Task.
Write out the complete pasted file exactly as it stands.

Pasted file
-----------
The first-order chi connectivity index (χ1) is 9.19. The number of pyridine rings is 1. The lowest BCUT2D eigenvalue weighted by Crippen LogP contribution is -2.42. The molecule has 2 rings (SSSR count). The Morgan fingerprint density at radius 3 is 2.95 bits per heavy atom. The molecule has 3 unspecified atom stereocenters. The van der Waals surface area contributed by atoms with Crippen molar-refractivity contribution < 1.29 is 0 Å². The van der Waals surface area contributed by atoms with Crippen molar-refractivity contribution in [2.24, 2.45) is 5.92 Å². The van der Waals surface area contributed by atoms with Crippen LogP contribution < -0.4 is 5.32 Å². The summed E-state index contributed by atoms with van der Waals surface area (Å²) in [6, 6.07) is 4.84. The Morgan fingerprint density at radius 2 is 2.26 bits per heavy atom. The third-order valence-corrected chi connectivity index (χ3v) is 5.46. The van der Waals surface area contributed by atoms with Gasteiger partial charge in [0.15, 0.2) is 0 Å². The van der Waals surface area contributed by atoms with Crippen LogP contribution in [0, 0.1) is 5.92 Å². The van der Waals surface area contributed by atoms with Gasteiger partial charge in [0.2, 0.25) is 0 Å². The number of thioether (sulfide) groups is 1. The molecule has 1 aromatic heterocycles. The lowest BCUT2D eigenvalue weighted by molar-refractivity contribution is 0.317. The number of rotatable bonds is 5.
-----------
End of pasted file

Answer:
The first-order chi connectivity index (χ1) is 9.19. The number of pyridine rings is 1. The lowest BCUT2D eigenvalue weighted by Crippen LogP contribution is -2.42. The molecule has 2 rings (SSSR count). The Morgan fingerprint density at radius 3 is 2.95 bits per heavy atom. The molecule has 3 unspecified atom stereocenters. The van der Waals surface area contributed by atoms with Crippen molar-refractivity contribution < 1.29 is 0 Å². The van der Waals surface area contributed by atoms with Crippen molar-refractivity contribution in [2.24, 2.45) is 5.92 Å². The van der Waals surface area contributed by atoms with Crippen LogP contribution < -0.4 is 5.32 Å². The summed E-state index contributed by atoms with van der Waals surface area (Å²) in [6, 6.07) is 4.84. The Morgan fingerprint density at radius 2 is 2.26 bits per heavy atom. The third-order valence-corrected chi connectivity index (χ3v) is 5.46. The van der Waals surface area contributed by atoms with Gasteiger partial charge in [0.15, 0.2) is 0 Å². The van der Waals surface area contributed by atoms with Crippen LogP contribution in [0, 0.1) is 5.92 Å². The van der Waals surface area contributed by atoms with Gasteiger partial charge in [0.2, 0.25) is 0 Å². The number of thioether (sulfide) groups is 1. The molecule has 1 aromatic heterocycles. The lowest BCUT2D eigenvalue weighted by molar-refractivity contribution is 0.317. The number of rotatable bonds is 5.